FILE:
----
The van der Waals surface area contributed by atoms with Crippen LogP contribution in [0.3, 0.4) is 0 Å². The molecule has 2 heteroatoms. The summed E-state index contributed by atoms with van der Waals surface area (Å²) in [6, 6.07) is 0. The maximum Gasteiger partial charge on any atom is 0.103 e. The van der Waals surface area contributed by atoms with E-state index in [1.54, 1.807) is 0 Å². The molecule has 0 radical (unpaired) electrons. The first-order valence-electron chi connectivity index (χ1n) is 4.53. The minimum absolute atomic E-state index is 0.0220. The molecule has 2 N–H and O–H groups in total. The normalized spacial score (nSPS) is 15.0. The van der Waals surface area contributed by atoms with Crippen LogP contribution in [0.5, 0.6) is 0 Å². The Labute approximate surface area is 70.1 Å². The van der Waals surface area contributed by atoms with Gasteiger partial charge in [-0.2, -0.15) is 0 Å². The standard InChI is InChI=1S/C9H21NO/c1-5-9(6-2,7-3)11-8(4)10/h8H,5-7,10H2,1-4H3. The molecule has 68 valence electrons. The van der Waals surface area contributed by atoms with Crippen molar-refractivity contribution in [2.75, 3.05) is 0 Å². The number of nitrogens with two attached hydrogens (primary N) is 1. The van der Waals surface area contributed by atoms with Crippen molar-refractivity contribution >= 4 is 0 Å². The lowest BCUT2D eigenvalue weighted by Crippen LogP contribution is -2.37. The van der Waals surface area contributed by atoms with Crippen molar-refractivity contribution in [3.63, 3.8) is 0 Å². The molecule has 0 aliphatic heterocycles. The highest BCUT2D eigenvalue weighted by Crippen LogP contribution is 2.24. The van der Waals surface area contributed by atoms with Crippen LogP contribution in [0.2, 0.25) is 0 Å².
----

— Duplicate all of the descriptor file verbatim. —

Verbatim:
The van der Waals surface area contributed by atoms with Crippen LogP contribution in [0.3, 0.4) is 0 Å². The molecule has 2 heteroatoms. The summed E-state index contributed by atoms with van der Waals surface area (Å²) in [6, 6.07) is 0. The maximum Gasteiger partial charge on any atom is 0.103 e. The van der Waals surface area contributed by atoms with E-state index in [1.54, 1.807) is 0 Å². The molecule has 0 radical (unpaired) electrons. The first-order valence-electron chi connectivity index (χ1n) is 4.53. The minimum absolute atomic E-state index is 0.0220. The molecule has 2 N–H and O–H groups in total. The normalized spacial score (nSPS) is 15.0. The van der Waals surface area contributed by atoms with Crippen LogP contribution in [0.5, 0.6) is 0 Å². The Labute approximate surface area is 70.1 Å². The van der Waals surface area contributed by atoms with Gasteiger partial charge in [-0.2, -0.15) is 0 Å². The standard InChI is InChI=1S/C9H21NO/c1-5-9(6-2,7-3)11-8(4)10/h8H,5-7,10H2,1-4H3. The molecule has 68 valence electrons. The van der Waals surface area contributed by atoms with Crippen molar-refractivity contribution in [2.75, 3.05) is 0 Å². The number of nitrogens with two attached hydrogens (primary N) is 1. The van der Waals surface area contributed by atoms with Crippen molar-refractivity contribution >= 4 is 0 Å². The lowest BCUT2D eigenvalue weighted by Crippen LogP contribution is -2.37. The van der Waals surface area contributed by atoms with Crippen molar-refractivity contribution in [3.63, 3.8) is 0 Å². The molecule has 0 aliphatic heterocycles. The highest BCUT2D eigenvalue weighted by Crippen LogP contribution is 2.24. The van der Waals surface area contributed by atoms with Crippen LogP contribution in [0.2, 0.25) is 0 Å².